Return to DANFS IndexImage of an anchorReturn to Naval History and Heritage Command homepage
flag banner
Dictionary of American Naval Fighting Ships banner
DEPARTMENT OF THE NAVY -- NAVAL HISTORY AND HERITAGE COMMAND
805 KIDDER BREESE SE -- WASHINGTON NAVY YARD
WASHINGTON DC 20374-5060

Cetus

 

An equatorial constellation.

 

(AK-77: dp. 4,023; l. 441'6"; b. 56'11"; dr 28'4"; s. 12 k.; cpl. 198; a. 1 5", 1 3"; cl. Crater)

 

Cetus (AK-77) was launched 26 December 1942 by Permanente Metals Corp., Yard No. 2, Richmond, Calif., as George B. Cortelyou under a Maritime Commission contract; sponsored by Mrs. N. F. Potter; acquired by the Navy 4 January 1943; and commissioned 17 January 1943, Lieutenant Commander N. T. Gansa, USNR, in command.

 

Cetus' assignment, for which she sailed from San Francisco 1 February 1943, was carrying cargo among South Pacific bases, and from ports in New Zealand. She arrived at Espiritu Santo, New Hebrides, 24 February, and began her share of the buildup of Solomon and Society Islands bases from which naval forces fought north through the Bismarcks. On 12 July 1944, she sailed from Guadalcanal for Eniwetok, where she prepared for her support of the invasion of Guam. She put to sea again 23 July, and arrived off Guam 27 July, 6 days after the initial assault. With bitter fighting continuing ashore, Cetus offloaded her much needed cargo over reefs and beaches, then returned to the South Pacific.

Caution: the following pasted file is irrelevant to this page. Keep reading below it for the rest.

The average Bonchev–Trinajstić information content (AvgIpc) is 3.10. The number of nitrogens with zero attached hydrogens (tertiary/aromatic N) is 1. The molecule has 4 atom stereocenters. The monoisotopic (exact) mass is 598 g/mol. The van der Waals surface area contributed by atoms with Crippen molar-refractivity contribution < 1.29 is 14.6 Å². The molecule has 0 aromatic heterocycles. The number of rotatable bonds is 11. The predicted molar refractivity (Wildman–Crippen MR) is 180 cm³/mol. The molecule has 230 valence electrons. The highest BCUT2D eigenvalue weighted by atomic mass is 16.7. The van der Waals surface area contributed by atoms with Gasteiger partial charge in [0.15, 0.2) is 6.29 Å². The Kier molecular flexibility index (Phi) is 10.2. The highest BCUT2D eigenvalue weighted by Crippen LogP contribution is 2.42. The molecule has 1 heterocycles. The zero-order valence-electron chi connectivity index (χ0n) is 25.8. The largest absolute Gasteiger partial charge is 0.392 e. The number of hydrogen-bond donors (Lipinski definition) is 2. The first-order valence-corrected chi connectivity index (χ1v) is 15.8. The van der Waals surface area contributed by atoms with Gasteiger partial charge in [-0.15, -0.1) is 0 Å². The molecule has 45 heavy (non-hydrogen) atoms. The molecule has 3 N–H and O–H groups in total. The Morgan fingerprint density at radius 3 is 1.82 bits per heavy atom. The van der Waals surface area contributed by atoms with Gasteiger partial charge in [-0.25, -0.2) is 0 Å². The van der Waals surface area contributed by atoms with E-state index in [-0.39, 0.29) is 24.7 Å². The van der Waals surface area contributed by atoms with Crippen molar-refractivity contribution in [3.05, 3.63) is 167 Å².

In September and October 1944, Cetus brought cargo, some of which eventually played its part in the liberation of the Philippines, from Espiritu Santo to Ulithi and Manus. Cetus lay just outside Manus Harbor 10 November when ammunition ship Mount Hood (AE-11) exploded, but escaped injury. She returned to Auckland and Wellington, New Zealand, to load cargo after brief overhaul, and on 18 March 1945 arrived at Guam to aid in preparations for the invasion of Okinawa, carrying cargo to Saipan, and then to Ulithi. On 26 April she herself arrived off Okinawa, with cargo to support the determined fighting ashore. Cetus unloaded under the constant hazard of enemy air and surface suicide attack, but received no injury. She then sailed for San Francisco, arriving on 12 June for a major overhaul which kept her there until after the close of the war. She proceeded on to Norfolk, Va., where she was decommissioned 20 November 1945, and returned to the Maritime Commission the following day.

 

Cetus received two battle stars for World War II service.